Acoustic Neuroma: definition, incidence, symptoms, investigations and treatment

Definition: Benign tumor arises from schwann cells of vestibular n. (vestibular schwannoma).
Incidence: 40-50 years age of presentation. 8% of brain tumors,80% of CPA.
acoustic-neuroma

Pathology:

 Arise from glial neurilemmal junction at IAM (or CPA).
Grossly: slowly growing, encapsulated, smooth, and firm.
MP: Fasiculated type (Antoni A), Reticular (Antoni B).

Clinical picture of Acoustic Neuroma

A) Otological:
  • Unilateral slowly progressive SNHL.
  • Unilateral tinnitus.
  • Vertigo is not marked as condition is slowly progressive, allows for central compensation.
B) Neurological:
  • Lost corneal reflex. 
C) Cerebellar
D) Terminal:
  • Increased intra-cranial tension and death.

Investigations for diagnosis of Acoustic Neuroma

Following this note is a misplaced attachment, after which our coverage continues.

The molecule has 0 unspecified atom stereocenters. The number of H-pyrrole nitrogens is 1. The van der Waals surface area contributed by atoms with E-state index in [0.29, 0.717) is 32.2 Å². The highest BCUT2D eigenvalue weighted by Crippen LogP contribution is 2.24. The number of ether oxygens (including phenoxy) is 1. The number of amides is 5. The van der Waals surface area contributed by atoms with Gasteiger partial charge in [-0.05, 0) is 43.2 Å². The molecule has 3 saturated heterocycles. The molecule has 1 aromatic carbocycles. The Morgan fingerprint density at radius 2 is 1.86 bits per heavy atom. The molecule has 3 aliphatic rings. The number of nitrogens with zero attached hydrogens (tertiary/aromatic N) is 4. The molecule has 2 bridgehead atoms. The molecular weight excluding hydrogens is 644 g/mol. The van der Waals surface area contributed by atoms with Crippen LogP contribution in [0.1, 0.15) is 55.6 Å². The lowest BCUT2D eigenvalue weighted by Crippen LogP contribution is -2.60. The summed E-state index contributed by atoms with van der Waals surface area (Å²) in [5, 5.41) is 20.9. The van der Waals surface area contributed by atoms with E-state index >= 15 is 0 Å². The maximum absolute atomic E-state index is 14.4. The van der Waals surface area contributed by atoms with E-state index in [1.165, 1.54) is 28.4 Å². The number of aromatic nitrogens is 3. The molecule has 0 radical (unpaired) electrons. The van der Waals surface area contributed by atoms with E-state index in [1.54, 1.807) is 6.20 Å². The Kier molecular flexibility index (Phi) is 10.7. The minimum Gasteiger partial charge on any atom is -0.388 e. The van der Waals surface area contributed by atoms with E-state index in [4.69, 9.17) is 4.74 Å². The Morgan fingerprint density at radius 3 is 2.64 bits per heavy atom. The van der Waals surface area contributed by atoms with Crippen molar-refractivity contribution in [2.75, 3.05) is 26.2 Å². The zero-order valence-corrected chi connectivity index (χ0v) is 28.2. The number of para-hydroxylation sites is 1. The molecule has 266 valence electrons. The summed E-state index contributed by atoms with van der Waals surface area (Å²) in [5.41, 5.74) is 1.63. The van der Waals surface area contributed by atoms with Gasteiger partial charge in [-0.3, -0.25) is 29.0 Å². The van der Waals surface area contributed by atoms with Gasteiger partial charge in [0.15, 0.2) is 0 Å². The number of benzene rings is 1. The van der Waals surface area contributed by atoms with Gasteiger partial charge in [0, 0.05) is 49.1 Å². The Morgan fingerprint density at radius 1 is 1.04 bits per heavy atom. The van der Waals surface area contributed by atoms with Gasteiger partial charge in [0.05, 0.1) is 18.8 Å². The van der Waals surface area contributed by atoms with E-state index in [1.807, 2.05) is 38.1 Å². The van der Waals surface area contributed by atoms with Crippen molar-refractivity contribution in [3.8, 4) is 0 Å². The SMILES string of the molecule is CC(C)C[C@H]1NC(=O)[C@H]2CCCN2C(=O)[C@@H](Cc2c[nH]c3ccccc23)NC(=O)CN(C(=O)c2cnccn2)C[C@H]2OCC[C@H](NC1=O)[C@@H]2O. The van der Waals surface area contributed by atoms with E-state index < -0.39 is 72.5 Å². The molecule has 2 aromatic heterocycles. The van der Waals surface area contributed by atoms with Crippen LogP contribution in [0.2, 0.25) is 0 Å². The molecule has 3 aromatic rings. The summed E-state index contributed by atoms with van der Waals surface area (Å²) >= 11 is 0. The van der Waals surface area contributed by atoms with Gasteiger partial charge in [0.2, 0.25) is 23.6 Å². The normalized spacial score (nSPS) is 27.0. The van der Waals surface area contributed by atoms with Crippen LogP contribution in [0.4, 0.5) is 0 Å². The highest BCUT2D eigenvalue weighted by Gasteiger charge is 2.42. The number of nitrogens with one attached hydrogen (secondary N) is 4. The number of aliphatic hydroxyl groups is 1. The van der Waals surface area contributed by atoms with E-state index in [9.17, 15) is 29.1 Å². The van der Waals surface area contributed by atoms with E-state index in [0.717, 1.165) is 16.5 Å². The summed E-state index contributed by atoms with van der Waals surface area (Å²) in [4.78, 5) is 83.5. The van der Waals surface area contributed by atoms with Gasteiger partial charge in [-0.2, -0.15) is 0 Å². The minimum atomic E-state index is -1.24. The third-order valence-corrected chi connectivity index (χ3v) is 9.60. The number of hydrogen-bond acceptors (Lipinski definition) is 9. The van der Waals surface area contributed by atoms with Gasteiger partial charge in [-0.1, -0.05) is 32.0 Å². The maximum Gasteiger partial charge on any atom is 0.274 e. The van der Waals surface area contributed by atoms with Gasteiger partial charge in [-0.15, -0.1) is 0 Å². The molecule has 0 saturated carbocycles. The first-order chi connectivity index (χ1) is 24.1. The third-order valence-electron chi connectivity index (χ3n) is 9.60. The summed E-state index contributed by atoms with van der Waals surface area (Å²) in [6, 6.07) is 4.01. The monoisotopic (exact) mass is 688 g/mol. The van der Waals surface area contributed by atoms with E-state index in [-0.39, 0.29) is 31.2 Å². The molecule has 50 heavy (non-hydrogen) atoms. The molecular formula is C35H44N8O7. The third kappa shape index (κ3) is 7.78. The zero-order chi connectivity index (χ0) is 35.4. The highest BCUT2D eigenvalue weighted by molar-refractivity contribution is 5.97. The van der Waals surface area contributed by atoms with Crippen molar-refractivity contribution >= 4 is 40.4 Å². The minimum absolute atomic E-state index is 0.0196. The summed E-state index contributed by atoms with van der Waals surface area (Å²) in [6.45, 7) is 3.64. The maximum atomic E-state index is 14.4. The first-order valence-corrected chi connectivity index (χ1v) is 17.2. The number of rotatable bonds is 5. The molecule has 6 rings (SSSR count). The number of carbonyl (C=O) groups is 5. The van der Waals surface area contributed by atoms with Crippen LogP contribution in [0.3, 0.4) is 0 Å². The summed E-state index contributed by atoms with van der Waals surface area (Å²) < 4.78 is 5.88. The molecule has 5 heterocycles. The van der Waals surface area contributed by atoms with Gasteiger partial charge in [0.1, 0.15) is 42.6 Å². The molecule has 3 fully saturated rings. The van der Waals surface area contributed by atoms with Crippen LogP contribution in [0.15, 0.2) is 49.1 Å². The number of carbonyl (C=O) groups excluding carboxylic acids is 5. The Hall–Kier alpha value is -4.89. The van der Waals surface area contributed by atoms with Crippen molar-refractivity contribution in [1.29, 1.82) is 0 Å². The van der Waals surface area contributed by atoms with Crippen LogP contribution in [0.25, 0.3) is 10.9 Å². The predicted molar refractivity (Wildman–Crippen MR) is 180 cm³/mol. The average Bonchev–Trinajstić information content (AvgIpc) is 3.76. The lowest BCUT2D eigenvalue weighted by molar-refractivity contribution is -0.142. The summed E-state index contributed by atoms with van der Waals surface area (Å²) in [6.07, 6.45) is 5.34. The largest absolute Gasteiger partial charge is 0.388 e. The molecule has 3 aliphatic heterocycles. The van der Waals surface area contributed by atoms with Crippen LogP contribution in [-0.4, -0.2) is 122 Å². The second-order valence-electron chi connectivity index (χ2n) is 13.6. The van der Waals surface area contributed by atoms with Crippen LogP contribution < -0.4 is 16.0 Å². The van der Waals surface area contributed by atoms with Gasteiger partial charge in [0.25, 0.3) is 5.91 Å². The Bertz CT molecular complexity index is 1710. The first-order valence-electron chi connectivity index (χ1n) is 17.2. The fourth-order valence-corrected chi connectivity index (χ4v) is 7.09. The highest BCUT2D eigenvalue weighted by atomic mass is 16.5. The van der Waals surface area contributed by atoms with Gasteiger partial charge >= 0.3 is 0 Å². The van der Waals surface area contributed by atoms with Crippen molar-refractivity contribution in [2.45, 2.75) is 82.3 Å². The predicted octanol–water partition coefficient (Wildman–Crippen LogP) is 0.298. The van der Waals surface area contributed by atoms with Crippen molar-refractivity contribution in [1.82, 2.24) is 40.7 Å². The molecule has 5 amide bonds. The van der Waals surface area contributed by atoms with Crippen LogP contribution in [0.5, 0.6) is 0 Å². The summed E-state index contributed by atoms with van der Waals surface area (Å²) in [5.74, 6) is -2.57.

• PTA : reveals SNHL.
  • Speech audiogram: poorer speech discrimination than PTA (retrocochlear lesion).
  • ABR delay of wave V.
  • CT with contrast.
  • MRI with contrast: the best.

Differential diagnosis of Acoustic Neuroma

Other CPA lesions, e.g Meningioma, congenital cholesteatoma, arachnoid cyst, and pontine glioma.

Treatment of Acoustic Neuroma

  •  Surgery: approach depends on size and hearing.
  • Small intracanalicular tumor with good hearing….middle cranial fossa.
  • Large CPA tumors with good hearing……….retrosigmoid.
  • Bad hearing ….translabrynthine.
  • Gamma knife (stereotactic radio surgery).

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